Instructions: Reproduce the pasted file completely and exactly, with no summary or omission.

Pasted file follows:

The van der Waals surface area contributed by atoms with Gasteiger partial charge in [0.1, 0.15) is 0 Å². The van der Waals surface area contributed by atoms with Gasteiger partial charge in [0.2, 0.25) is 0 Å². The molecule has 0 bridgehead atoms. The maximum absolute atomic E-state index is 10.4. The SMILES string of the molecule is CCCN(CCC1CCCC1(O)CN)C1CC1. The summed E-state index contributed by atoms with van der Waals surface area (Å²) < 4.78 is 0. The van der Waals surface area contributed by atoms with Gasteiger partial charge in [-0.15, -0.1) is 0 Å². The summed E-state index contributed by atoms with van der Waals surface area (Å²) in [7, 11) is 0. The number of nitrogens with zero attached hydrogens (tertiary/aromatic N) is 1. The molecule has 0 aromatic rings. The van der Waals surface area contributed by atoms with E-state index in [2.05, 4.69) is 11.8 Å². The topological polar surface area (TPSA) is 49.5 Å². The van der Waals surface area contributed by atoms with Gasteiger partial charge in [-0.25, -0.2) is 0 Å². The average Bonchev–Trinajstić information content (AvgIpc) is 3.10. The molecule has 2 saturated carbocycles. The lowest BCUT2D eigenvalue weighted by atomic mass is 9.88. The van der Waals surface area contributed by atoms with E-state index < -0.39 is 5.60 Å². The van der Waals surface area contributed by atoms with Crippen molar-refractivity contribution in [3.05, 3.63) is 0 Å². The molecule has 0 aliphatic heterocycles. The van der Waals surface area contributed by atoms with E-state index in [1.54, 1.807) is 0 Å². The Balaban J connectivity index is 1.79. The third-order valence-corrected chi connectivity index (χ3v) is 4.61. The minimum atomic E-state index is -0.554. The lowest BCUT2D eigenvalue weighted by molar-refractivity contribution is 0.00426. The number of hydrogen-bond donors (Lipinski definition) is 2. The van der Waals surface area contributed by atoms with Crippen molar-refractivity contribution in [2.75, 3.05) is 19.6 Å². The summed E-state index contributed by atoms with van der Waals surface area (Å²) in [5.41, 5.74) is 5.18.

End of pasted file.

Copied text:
The van der Waals surface area contributed by atoms with Gasteiger partial charge in [0.1, 0.15) is 0 Å². The van der Waals surface area contributed by atoms with Gasteiger partial charge in [0.2, 0.25) is 0 Å². The molecule has 0 bridgehead atoms. The maximum absolute atomic E-state index is 10.4. The SMILES string of the molecule is CCCN(CCC1CCCC1(O)CN)C1CC1. The summed E-state index contributed by atoms with van der Waals surface area (Å²) < 4.78 is 0. The van der Waals surface area contributed by atoms with Gasteiger partial charge in [-0.15, -0.1) is 0 Å². The summed E-state index contributed by atoms with van der Waals surface area (Å²) in [7, 11) is 0. The number of nitrogens with zero attached hydrogens (tertiary/aromatic N) is 1. The molecule has 0 aromatic rings. The van der Waals surface area contributed by atoms with E-state index in [2.05, 4.69) is 11.8 Å². The topological polar surface area (TPSA) is 49.5 Å². The van der Waals surface area contributed by atoms with Gasteiger partial charge in [-0.25, -0.2) is 0 Å². The average Bonchev–Trinajstić information content (AvgIpc) is 3.10. The molecule has 2 saturated carbocycles. The lowest BCUT2D eigenvalue weighted by atomic mass is 9.88. The van der Waals surface area contributed by atoms with E-state index < -0.39 is 5.60 Å². The van der Waals surface area contributed by atoms with Crippen molar-refractivity contribution in [3.05, 3.63) is 0 Å². The molecule has 0 aliphatic heterocycles. The van der Waals surface area contributed by atoms with E-state index in [1.54, 1.807) is 0 Å². The Balaban J connectivity index is 1.79. The third-order valence-corrected chi connectivity index (χ3v) is 4.61. The minimum atomic E-state index is -0.554. The lowest BCUT2D eigenvalue weighted by molar-refractivity contribution is 0.00426. The number of hydrogen-bond donors (Lipinski definition) is 2. The van der Waals surface area contributed by atoms with Crippen molar-refractivity contribution in [2.75, 3.05) is 19.6 Å². The summed E-state index contributed by atoms with van der Waals surface area (Å²) in [5.41, 5.74) is 5.18.